-- Robert Preidt
THURSDAY, April 7 (HealthDay News) -- Gaps in care for black and
white U.S. veterans have been reduced over the past decade as the
VA Health Care System improved access to screenings and treatment
of high-risk conditions among all patients. But major disparities
persist in control of cholesterol, diabetes and high blood
pressure, a new study says.
Researchers assessed 10 clinical performance measures among a
national sample of more than 1.2 million VA enrollees between 2000
"The VA has narrowed care gaps that are directly under the control of the providers -- ordering tests, referring to the appropriate specialist, and conducting screenings," study author Amal Trivedi, a research investigator at the Providence VA Medical Center and an assistant professor at Brown University's medical school, said in a news release.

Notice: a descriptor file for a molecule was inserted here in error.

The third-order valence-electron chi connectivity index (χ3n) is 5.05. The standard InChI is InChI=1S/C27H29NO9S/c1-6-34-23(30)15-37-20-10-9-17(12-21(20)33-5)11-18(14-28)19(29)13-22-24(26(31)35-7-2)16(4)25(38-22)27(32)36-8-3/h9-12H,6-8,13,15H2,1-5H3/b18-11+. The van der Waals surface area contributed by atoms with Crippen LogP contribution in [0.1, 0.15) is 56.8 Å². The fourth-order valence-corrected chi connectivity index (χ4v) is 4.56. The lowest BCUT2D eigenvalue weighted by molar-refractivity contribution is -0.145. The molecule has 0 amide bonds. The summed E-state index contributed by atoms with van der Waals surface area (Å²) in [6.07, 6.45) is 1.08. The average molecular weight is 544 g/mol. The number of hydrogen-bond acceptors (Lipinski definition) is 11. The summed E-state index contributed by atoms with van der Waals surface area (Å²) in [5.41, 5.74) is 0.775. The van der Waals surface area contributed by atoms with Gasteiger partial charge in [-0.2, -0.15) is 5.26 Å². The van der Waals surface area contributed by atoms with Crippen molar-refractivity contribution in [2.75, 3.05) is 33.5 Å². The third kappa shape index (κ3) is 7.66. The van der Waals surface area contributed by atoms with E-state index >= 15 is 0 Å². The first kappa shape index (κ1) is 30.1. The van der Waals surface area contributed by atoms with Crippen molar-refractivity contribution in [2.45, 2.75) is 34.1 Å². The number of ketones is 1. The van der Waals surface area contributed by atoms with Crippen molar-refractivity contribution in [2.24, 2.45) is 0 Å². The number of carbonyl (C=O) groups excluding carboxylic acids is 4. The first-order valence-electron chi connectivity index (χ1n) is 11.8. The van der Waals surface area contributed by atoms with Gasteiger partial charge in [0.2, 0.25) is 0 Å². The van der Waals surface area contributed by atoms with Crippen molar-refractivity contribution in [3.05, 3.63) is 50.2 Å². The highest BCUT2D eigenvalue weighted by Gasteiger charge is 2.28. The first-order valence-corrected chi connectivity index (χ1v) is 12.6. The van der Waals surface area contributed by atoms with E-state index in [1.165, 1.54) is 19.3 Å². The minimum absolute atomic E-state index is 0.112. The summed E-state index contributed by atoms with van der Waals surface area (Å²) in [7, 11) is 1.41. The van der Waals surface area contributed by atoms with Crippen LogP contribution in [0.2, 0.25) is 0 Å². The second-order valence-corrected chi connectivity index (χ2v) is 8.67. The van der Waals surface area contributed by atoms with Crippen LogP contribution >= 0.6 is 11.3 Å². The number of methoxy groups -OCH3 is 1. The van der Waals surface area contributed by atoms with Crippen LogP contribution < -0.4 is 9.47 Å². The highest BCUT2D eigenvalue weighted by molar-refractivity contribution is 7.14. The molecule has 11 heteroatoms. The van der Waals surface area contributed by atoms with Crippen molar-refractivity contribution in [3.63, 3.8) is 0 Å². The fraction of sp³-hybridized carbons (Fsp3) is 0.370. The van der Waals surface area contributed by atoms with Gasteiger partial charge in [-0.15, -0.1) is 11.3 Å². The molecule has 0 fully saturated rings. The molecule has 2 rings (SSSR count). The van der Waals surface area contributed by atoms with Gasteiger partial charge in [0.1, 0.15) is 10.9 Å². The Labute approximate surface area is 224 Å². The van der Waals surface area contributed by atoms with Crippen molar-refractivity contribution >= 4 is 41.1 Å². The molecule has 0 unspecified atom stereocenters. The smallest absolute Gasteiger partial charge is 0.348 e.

But he and his colleagues found as much as a 9 percent
difference between black and white veterans in measures indicating
whether patients' blood pressure, cholesterol and diabetes were
Not only do these three conditions affect how healthy people are
and how long they live, they also have a major impact on health
The reasons for the racial disparities aren't known and further
research is needed, Trivedi said.
The study appears in the April issue of the journal
The U.S. Centers for Disease Control and Prevention has more
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